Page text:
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Durham sect leader pleads guilty to killing boy, woman

The leader of a religious sect charged in the deaths of a Durham boy and a woman pleaded guilty Monday to killing them.

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DURHAM, N.C. — The leader of a religious sect charged in the deaths of a Durham boy and a woman pleaded guilty Monday to killing them.

Peter Lucas Moses, 27, pleaded guilty to two counts of first-degree murder in the deaths of Jadon Higganbothan, 4, and Antoinetta Yvonne McKoy, 28.

Their bodies were found last June buried behind a house on Ashe Street in Durham where Moses' mother, Sheilda Harris, used to live. Both had been shot in the head, according to autopsy reports.

Prosecutors had planned to seek the death penalty against Moses, but they agreed to a sentence of life in prison without parole if he cooperates with investigators and testifies against other sect members. He will be sentenced after their trials.

Harris, Moses' brother, P. Leonard Moses, and his sister, Sheila Moses, are charged as accessories in McKoy's death.

Jadon's mother, Vania Sisk, and two other women who lived with Peter Moses, Larhonda Renee Smith and Lavada Quinzetta Harris, have been charged with murder in McKoy's death and as accessories in Jadon's death.

Jamiel Higganbothan said he was furious that prosecutors went ahead with the plea deal for Pete Moses after he told them he was opposed to the offer of a life sentence.

"Me and my family wanted the death penalty,” Higganbothan said, noting that he initially agreed to the deal but later told prosecutors he had changed his mind.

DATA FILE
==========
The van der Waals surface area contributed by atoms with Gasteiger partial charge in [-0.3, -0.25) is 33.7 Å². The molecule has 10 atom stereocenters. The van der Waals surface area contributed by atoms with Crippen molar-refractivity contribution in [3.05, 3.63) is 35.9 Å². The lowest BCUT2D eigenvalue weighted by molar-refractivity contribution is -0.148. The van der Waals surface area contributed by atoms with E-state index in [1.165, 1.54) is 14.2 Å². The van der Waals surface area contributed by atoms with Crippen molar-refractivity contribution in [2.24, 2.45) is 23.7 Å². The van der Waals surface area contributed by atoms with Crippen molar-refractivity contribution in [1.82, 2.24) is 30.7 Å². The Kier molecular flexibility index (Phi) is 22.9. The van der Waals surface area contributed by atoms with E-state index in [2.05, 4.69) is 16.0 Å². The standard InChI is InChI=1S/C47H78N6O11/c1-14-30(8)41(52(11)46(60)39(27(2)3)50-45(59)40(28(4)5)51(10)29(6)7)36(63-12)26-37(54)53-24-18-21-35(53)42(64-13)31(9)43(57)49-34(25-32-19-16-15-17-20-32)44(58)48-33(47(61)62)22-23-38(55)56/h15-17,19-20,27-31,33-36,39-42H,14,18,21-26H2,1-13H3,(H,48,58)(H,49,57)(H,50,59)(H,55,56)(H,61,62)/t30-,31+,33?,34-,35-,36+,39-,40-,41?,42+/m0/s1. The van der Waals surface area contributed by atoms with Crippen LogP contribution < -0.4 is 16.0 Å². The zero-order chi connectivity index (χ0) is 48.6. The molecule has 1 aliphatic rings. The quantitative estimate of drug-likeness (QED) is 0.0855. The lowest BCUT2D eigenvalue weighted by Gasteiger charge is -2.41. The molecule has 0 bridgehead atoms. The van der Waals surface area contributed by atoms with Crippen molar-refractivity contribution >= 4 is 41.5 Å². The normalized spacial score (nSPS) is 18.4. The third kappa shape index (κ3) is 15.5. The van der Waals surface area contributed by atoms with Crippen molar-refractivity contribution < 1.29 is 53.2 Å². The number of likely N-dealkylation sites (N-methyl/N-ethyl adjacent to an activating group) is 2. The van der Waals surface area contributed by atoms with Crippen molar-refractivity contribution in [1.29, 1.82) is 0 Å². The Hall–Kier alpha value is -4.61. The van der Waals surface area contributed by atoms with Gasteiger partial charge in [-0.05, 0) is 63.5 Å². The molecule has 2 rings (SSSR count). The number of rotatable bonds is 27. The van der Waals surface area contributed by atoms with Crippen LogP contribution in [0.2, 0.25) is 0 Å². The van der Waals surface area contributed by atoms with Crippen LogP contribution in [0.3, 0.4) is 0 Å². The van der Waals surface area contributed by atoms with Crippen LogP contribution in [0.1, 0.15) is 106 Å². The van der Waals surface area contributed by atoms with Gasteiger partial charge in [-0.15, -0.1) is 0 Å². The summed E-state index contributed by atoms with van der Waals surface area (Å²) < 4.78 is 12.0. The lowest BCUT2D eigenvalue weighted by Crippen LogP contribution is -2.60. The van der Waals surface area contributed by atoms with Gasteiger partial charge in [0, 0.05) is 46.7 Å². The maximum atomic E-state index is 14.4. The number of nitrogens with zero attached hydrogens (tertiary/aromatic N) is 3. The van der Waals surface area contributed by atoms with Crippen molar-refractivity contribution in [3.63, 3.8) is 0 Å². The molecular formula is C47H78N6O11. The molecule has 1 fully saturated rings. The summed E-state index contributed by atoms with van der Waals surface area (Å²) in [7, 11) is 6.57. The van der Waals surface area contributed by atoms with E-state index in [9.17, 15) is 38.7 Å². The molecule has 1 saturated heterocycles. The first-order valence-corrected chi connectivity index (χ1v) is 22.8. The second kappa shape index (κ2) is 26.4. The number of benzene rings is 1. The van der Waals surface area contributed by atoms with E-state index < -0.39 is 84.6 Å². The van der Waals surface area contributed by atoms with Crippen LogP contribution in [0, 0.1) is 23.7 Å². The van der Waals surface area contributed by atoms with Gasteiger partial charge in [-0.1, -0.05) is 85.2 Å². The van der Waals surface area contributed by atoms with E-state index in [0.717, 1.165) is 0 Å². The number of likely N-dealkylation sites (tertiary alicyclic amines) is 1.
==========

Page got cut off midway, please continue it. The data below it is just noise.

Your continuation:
“I’m really not OK with it at all,” he said of Pete Moses spending his life in prison.

Authorities have said Pete Moses led a religious group of women and children who called him “Lord” and feared him. They lived together in a home on Pear Tree Lane in southeast Durham.

A woman who left the group told police that Moses killed Jadon in October 2010 because he thought the child was gay. Prosecutors said in court that Moses became concerned that Jadon had touched one of his sons inappropriately, and they said that he took Jadon to the garage and shot him.

The informant also told police that Moses ordered that McKoy be killed two months later when he learned she couldn't have children and wanted to leave the group. Prosecutors said she was forced back inside the house as she tried to run away and was later killed in a bathroom.

Durham police tracked the group to Colorado, where they moved in early 2011 and had Sisk return to Durham to answer questions about her missing son. During one search of the Pear Tree Lane house, police found Pete Moses hiding in a cabinet.

During another search, investigators dug a bullet out of a wall that had been patched over and found evidence of human blood and signs that someone had cleaned up in an attempt to hide a crime.

Investigators said they found Pete Moses' fingerprints on the tape securing the trash bags in which the bodies were buried, and they wanted high-quality prints of Harris, Leonard Moses and Smith to compare to other partial fingerprints they had found.

Colorado police found a .22-caliber handgun on the roof of the townhouse where the group had been staying, and Durham authorities said Monday that tests showed the handgun was used to kill both Jadon and McKoy.


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